High blood pressure may heighten the effects of Alzheimer's disease
Using arterial spin-labeled MRI, scientists have discovered that hypertension, or high blood pressure, reduces blood flow in the brains of adults with Alzheimer's disease, according to a new study presented at the 93rd annual meeting of the Radiological Society of North America (RSNA) this week in Chicago.

"While hypertension is not a cause of Alzheimer's disease, our study shows that it is another hit on the brain that increases its vulnerability to the effects of the disease," said study co-author Cyrus Raji, MD and PhD candidate at the University of Pittsburgh in Pennsylvania.

For the purpose of the study, Raji and his colleagues at the university used arterial spin-labeled MRI, a non-invasive way to measure blood flow in the brain without an external contrast agent, to image 68 elderly adults.

The patient group included 48 normal individuals, including 38 with hypertension and 10 without; 20 Alzheimer's patients, including 10 with hypertension and 10 without; and 20 adults with mild cognitive impairment, 10 with hypertension and 10 without. Mild cognitive impairment, which affects brain functions such as language, attention and reasoning, is a transition stage between normal aging deficits in the brain and greater levels of dementia.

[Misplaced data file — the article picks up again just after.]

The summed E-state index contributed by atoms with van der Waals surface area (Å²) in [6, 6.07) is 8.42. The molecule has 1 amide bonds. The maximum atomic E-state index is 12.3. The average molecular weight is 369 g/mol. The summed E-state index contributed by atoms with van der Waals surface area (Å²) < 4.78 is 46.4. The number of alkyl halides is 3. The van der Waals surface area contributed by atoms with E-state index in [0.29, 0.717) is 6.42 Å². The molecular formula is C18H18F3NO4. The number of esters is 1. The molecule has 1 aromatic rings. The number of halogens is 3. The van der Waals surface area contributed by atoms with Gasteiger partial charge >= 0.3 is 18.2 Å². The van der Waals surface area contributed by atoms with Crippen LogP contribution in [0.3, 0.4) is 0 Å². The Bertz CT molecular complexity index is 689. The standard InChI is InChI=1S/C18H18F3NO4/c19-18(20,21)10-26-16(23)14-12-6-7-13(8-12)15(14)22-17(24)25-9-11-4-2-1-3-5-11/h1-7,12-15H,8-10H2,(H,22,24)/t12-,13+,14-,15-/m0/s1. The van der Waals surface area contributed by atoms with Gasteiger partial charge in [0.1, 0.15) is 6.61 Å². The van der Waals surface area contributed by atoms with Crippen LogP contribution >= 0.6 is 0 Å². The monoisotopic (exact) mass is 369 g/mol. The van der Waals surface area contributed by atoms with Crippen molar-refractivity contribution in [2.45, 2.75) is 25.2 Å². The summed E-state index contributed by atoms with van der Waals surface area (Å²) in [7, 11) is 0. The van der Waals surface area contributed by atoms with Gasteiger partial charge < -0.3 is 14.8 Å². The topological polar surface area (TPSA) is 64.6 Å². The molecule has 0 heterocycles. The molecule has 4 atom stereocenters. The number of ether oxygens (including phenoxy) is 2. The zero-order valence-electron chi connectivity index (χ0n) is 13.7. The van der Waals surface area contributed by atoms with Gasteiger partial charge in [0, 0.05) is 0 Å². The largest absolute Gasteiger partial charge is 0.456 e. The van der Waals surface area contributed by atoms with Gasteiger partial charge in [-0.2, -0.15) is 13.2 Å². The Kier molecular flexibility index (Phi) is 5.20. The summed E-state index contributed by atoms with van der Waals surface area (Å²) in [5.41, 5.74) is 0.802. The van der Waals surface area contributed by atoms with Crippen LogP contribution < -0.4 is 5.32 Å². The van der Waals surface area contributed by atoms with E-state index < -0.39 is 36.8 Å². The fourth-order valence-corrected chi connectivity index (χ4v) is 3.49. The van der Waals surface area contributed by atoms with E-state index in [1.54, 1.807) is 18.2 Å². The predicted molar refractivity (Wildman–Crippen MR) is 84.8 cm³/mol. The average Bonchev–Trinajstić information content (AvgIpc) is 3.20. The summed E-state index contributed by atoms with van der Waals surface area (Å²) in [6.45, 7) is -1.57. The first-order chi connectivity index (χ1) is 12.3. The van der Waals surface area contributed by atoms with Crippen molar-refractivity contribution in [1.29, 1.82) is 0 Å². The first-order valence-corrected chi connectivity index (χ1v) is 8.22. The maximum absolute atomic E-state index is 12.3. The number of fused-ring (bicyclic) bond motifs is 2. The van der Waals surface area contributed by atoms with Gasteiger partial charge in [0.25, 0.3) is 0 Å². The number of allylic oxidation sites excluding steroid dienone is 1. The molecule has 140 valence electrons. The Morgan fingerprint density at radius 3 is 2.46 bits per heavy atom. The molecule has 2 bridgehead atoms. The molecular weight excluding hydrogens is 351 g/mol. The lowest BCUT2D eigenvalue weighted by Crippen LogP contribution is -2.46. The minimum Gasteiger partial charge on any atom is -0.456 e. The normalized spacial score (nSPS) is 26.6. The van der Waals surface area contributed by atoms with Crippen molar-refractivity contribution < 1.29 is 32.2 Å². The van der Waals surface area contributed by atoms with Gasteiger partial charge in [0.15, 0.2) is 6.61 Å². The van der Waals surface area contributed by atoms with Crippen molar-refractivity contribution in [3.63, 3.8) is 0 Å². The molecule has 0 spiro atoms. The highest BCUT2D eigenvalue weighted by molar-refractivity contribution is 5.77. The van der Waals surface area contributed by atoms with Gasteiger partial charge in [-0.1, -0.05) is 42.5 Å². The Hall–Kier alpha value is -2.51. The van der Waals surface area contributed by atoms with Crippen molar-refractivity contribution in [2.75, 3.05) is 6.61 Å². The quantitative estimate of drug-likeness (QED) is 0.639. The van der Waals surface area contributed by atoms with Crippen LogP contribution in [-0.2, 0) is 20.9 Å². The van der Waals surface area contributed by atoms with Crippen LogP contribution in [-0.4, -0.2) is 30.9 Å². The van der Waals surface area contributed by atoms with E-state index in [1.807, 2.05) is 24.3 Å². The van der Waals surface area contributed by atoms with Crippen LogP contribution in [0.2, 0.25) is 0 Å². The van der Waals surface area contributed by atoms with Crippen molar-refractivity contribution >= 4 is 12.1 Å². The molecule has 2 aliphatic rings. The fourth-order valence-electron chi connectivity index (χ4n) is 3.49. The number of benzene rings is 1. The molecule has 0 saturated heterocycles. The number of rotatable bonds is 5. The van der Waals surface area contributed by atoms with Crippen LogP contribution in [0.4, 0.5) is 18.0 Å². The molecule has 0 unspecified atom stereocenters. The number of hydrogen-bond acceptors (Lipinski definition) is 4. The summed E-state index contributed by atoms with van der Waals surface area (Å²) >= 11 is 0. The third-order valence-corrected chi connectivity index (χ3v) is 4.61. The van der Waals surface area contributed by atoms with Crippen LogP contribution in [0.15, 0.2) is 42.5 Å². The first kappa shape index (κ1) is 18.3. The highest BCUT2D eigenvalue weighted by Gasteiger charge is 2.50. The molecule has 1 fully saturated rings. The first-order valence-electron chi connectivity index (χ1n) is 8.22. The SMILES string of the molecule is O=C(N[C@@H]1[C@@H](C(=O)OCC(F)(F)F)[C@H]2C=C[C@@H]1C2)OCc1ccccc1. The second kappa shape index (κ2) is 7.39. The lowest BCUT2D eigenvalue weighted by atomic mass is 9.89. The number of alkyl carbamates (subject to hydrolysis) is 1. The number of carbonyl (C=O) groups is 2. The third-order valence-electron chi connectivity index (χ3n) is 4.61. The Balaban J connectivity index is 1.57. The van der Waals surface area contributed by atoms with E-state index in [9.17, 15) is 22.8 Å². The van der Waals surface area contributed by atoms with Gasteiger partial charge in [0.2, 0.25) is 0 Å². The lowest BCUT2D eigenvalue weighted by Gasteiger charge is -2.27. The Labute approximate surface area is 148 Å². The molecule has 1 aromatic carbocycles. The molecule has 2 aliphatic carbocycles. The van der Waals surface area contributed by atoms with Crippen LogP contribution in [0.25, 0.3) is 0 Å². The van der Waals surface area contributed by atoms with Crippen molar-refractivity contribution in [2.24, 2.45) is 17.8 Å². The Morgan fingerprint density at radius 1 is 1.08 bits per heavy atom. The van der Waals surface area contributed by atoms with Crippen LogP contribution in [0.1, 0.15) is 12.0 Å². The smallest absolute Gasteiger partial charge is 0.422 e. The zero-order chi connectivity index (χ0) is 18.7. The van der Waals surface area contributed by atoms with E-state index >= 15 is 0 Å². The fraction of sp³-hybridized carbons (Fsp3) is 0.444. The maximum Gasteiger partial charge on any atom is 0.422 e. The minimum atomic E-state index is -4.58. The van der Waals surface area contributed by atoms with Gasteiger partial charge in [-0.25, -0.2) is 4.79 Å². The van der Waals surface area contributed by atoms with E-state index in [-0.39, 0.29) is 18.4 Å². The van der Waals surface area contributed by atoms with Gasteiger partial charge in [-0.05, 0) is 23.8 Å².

According to the results “rCBF is substantially decreased in patients with HTN compared to those without in CN, AD, and MCI groups. Overall rCBF is lowest in AD with HTN (34.8 ml/100g/min) compared to CN with HTN (41.43) and MCI with HTN (47.75). Most notably decreased flow in AD occurs in the posterior cingulate (35.9), prefrontal cortex (29.5), and the thalamus (28.9).”

The MRI results showed that in all patient groups blood flow in the brain was substantially decreased in patients with hypertension compared to those without. Cerebral blood flow was lowest among the Alzheimer's patients with hypertension, but the normal group with hypertension showed significantly lower cerebral blood flow than the normal group without hypertension.

"These results suggest that by changing blood flow to the brain, hypertension—treated or untreated—may contribute to the pathology of Alzheimer's," Raji said.